These amazing phenomena deserve a place on any nature-lover’s bucket list! From sun storms to underwater meadows, we bring to light to 10 amazing natural phenomena that you’ll want to see for yourself.
There are several places around the world where bioluminescent plankton light up the water in response to movement, alarming and distracting predators. Every wave that washes up on the shore carries with it millions of tiny specks of blue light. If you plan a trip to Ton Sai in Thailand you’ll be able to witness this incredible defence mechanism in action. All you have to do is jump into the ocean and watch the water surrounding you glow with life!
2. Aurora Borealis
The Northern Lights are best seen between late September to mid-April in places like Iceland, Norway, Canada and Alaska. They’re solar storms that happen above the earth’s atmosphere and create spellbinding, colourful light shows visible on clear, winter nights. Witnessing the vast ribbons of light dancing across the sky invokes a feeling of euphoria for tourists and locals alike, and seeing them is definitely something to add to the bucket list.
3. Moeraki Boulders
These freakishly round boulders found on the coast of New Zealand were not sculpted by local Kiwis for decorative purposes. They were formed by a much greater force: the sea. Over time, bits and pieces from the sea-bed were gathered together to form almost perfect spheres. It’s good to remember that the ocean is capable of creating amazing phenomena, as well as being useful for a post-sunbathing cool off!
4. Blue Lava
This unsettlingly beautiful sight occurs in only a few places around the world, and Kawah Ijen volcano in East Java is one of them. Here, blue flames erupt from the volcano and can reach heights of up to five metres! The flames take the form of gas and flow down the ridges of the volcano, like blue lava.
These whirlpools will engulf any swimmers who brave their currents, and they’ve even been known to swallow small boats. Nowadays, only substantial vessels sail through Malestrom territory, allowing tourists to watch them from safe distances. The most famous one, Moskstraumen, is located in Northern Norway. You can watch the vortex churning endlessly during a cruise through the awe-inspiring Lofoten Islands. It truly is a sight to behold!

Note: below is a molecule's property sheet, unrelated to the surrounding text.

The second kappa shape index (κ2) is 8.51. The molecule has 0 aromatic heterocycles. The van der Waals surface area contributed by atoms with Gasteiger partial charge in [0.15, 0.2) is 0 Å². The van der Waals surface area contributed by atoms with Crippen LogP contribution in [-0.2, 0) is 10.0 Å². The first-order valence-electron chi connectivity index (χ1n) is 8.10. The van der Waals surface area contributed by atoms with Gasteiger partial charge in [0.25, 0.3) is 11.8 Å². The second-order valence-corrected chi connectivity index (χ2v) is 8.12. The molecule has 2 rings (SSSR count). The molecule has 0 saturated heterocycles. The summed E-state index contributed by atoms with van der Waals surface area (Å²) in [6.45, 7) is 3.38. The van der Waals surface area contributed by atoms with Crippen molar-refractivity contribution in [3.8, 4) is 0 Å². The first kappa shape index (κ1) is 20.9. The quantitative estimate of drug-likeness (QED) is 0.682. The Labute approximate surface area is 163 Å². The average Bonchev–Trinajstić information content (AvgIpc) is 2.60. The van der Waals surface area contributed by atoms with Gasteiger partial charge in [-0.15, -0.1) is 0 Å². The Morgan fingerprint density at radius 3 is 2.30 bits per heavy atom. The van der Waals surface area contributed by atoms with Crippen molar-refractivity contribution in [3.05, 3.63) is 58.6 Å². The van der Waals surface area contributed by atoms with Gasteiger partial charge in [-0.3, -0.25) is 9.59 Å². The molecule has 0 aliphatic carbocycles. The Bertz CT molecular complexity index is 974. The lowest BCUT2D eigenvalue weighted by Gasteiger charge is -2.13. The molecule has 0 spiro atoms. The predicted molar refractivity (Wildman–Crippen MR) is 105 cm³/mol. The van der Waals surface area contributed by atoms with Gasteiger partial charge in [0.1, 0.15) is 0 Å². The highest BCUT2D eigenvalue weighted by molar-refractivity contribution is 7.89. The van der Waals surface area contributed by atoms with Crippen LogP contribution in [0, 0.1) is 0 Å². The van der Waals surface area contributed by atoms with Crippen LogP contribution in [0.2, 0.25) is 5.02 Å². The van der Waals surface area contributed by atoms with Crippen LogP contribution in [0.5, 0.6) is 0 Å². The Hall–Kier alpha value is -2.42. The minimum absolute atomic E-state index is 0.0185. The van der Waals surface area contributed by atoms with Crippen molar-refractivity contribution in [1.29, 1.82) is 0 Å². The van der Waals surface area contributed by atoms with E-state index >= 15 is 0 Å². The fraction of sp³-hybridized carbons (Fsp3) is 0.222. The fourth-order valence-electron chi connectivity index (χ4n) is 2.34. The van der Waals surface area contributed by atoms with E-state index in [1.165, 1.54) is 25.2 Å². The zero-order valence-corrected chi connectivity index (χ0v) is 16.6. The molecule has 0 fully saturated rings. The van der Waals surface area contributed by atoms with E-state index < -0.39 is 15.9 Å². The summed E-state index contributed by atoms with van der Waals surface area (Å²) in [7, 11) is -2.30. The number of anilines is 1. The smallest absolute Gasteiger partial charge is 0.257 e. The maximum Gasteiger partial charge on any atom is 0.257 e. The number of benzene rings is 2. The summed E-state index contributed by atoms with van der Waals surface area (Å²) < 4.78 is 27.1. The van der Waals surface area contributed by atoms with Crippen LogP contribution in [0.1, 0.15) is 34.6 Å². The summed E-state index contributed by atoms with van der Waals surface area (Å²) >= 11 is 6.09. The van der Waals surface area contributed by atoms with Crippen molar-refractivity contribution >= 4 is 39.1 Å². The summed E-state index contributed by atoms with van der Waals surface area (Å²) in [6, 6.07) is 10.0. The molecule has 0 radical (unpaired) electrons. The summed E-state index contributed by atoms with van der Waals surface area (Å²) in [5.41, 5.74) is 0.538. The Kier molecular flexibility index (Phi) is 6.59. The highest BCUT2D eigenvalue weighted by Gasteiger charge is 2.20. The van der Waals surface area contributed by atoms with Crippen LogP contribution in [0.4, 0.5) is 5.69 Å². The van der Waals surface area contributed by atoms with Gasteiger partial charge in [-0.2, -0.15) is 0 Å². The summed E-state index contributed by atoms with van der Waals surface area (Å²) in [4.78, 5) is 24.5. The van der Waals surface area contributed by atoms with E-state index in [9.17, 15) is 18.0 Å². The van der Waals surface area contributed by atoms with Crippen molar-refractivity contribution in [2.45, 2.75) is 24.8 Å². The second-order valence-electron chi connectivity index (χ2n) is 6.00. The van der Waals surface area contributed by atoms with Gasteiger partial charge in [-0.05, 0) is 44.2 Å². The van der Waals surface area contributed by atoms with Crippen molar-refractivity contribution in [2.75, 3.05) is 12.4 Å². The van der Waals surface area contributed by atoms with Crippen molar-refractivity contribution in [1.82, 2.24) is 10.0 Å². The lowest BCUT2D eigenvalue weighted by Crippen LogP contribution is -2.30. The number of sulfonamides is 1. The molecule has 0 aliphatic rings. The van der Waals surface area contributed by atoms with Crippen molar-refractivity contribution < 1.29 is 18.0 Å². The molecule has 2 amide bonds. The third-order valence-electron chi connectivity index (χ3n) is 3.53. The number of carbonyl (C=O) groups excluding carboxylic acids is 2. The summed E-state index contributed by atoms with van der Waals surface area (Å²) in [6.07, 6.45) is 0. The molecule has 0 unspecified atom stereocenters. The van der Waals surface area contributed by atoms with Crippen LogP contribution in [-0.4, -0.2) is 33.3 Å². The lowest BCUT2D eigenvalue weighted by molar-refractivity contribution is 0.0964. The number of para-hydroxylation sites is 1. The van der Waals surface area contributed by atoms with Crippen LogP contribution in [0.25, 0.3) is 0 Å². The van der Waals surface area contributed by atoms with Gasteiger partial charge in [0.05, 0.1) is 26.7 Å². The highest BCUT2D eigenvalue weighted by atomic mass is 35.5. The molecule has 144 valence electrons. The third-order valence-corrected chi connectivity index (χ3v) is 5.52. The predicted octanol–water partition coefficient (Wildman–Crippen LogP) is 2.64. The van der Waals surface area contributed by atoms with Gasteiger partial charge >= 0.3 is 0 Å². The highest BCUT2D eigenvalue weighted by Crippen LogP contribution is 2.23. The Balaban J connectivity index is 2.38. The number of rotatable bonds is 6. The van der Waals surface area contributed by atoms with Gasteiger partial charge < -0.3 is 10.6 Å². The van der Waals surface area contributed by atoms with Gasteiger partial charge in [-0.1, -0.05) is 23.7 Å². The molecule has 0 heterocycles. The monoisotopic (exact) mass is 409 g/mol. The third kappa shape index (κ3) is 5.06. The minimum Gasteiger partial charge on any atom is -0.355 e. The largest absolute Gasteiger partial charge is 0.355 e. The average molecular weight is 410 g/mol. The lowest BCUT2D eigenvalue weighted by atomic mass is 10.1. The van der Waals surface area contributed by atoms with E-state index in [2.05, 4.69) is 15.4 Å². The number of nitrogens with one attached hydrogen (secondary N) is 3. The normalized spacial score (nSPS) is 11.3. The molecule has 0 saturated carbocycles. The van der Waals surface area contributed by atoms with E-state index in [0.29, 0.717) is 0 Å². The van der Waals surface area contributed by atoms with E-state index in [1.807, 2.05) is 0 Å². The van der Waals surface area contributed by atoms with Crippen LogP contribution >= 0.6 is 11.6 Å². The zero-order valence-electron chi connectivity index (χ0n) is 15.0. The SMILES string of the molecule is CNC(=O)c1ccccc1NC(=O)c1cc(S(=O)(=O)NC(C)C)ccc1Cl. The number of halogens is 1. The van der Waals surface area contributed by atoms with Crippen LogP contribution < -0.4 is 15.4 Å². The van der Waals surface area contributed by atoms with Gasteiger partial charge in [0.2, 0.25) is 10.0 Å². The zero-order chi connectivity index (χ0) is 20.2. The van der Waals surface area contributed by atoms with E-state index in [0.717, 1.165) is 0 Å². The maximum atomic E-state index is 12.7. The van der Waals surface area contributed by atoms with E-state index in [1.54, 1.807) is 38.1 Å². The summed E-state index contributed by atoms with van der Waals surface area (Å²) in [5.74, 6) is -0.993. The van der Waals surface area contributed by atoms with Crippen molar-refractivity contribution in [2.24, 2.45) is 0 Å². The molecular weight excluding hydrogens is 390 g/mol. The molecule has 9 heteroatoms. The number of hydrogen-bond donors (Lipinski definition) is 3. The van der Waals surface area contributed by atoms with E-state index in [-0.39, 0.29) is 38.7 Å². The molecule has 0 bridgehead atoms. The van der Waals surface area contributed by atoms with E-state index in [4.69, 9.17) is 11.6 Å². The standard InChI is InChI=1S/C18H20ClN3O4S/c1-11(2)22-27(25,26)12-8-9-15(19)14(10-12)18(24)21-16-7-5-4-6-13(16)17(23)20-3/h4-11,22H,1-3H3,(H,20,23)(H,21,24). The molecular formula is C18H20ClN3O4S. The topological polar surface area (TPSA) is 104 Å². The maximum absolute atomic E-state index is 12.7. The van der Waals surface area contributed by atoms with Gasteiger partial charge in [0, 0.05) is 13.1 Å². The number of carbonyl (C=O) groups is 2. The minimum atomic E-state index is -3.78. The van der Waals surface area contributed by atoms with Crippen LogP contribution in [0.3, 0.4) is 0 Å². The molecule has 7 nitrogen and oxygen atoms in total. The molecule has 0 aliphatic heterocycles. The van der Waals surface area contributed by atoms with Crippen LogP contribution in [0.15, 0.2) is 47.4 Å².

Easily mistaken for nuclear explosions, these mighty storms are usually found in arid environments and particularly in Tornado Alley in the United States. The storms are so frequent here, sirens have been put in place to alert residents of a nearby or imminent tornado formation and spur them into emergency action. However, with a few precautions, Tornado Alley is also a great location for thrill-seeking storm-chasers. So be sure to bring your camcorder with you!
Two of the world’s most famous geysirs are “Old Faithful” in Yellowstone National Park, USA and the less descriptively named “Geysir” in Iceland. Standing close to the sites, you’d be forgiven for momentarily mistaking them as harmless warm puddles of water. However they’re actually the surface of a water-filled cavern which is heated by boiling magma. Stick around and you’ll see the regular eruption of scorching water and steam. Just don’t get too close!
8. The Centre of the Earth
The equator line is painted onto the ground just outside Ecuador’s capital city of Quito so that tourists can enjoy the feeling of hopping to and from each hemisphere. During your visit, be sure to play the “balancing on the equator line” game where you can find out what your ‘true’ hemisphere is after toppling off onto it. The enthusiastic tour guides will also show you that water currents flow in opposite directions on either side of the line!
9. Spotted Lake
During summer, water evaporates from this lake in British Columbia, leaving concentrations of minerals in some areas. This creates a weird polka dot effect on the ground, which makes it look like other-worldly terrain. The Spotted Lake is just one of countless amazing displays of nature to admire in Canada.
10. Underwater Meadow
Every spring, something strange happens to Green Lake Park in Styria, Austria – it fills with water. Here, divers from all over submerge themselves into this strange landscape, floating above the treetops with a feeling of invincibility. This may be the closest you get to feeling like you’re flying – after your two-hour plane ride to Austria.